Obama admin refuses to call Jerusalem Israel's capital

Thursday, March 29, 2012 |  Ryan Jones

A long-standing point of contention between Israel and the US (one of the few that exists) is the fact that while Congress and the vast majority of American citizens recognize Jerusalem as the capital of the Jewish state, the White House refuses to do so.

The Obama Administration's position on Jerusalem took center stage this week when a State Department spokeswoman refused during a press briefing to accept that the city, even the non-contested and Jewish dominated western half, is the capital of Israel.

Early in the week, the Washington Free Beacon political blog discovered that a State Department communication posted online had identified "Jerusalem" and "Israel" as separate Middle East entities. Following that revelation, the State Department quickly altered the communique to list only cities and not countries.

At Wednesday's weekly press briefing, a reporter asked State Department spokeswoman Victoria Nuland to comment on the issue, to which she replied, "Our policy with regard to Jerusalem is that it has to be solved through negotiations. We are not going to prejudge the outcome of those negotiations, including the final status of Jerusalem. ...That's all I have to say...”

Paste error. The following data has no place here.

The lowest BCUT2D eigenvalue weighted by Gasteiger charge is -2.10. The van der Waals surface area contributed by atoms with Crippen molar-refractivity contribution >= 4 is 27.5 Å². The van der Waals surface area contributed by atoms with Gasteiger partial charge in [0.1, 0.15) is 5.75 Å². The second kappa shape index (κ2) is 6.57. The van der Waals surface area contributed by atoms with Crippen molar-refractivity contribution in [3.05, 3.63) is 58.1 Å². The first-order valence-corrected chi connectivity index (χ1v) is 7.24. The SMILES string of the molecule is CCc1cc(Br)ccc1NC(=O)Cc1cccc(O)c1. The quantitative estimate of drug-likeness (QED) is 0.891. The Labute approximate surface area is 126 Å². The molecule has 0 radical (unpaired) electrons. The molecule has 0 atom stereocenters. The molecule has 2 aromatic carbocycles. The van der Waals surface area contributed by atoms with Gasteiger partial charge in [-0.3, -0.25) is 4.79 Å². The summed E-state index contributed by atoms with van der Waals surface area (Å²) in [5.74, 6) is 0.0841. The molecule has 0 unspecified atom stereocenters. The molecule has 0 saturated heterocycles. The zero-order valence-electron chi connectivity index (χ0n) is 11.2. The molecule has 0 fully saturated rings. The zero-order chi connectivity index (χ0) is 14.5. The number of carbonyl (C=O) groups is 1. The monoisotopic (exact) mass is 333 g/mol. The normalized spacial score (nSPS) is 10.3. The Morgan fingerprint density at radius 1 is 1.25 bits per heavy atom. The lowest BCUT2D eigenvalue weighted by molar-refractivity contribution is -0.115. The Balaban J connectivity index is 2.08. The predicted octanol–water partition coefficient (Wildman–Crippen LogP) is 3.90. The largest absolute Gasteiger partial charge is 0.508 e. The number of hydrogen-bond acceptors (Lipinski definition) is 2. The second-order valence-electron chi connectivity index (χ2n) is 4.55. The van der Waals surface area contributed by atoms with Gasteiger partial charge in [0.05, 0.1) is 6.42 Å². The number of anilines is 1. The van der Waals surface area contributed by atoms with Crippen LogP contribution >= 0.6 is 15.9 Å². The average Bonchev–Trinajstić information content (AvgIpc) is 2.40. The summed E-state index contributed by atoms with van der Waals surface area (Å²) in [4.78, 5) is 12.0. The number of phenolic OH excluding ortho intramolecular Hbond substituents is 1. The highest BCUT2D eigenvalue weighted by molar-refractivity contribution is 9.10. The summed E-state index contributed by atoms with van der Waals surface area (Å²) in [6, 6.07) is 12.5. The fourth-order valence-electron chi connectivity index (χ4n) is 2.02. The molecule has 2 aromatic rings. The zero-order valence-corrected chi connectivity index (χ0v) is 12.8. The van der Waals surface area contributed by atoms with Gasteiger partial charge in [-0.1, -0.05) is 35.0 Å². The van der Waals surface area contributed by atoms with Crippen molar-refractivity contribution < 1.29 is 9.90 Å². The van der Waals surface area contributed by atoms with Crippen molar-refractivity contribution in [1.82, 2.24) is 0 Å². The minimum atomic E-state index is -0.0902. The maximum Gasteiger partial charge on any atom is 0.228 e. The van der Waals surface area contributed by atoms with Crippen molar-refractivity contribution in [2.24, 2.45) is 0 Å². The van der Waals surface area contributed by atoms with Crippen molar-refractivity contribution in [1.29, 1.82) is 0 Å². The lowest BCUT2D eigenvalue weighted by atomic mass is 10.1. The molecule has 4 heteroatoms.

But the reporter in question was not satisfied, and pressed Nuland, stating, "That seems to suggest that you do not regard Jerusalem as the capital of Israel." Nuland still was not budging, so the reporter tried to "give her an out" by asking, "Is it your position that all of Jerusalem is a final-status issue, or do you think -- or is it just East Jerusalem?"

Nuland still refused to acknowledge that even the western side of Jerusalem, which has been under Israeli sovereignty since 1948, is the legitimate seat of Israel's government. The Weekly Standard transcribed the entire exchange at the press briefing.

The United States continues to maintain its embassy in Tel Aviv, despite a 1995 act of Congress that stipulated the American mission was to be moved to Jerusalem no later than 1999. Successive American presidents have consistently invoked "national security" powers to avoid implementing the Jerusalem Embassy Act.

Israel is unfazed by the fresh commotion over the status of its capital, said an official [cited by the Times of Israel][3].

"Jerusalem is Israel’s capital by decision of the Knesset and nothing can change that,” Foreign Ministry spokesman Yigal Palmor stated. “It’s our capital, no matter what anyone else is saying."

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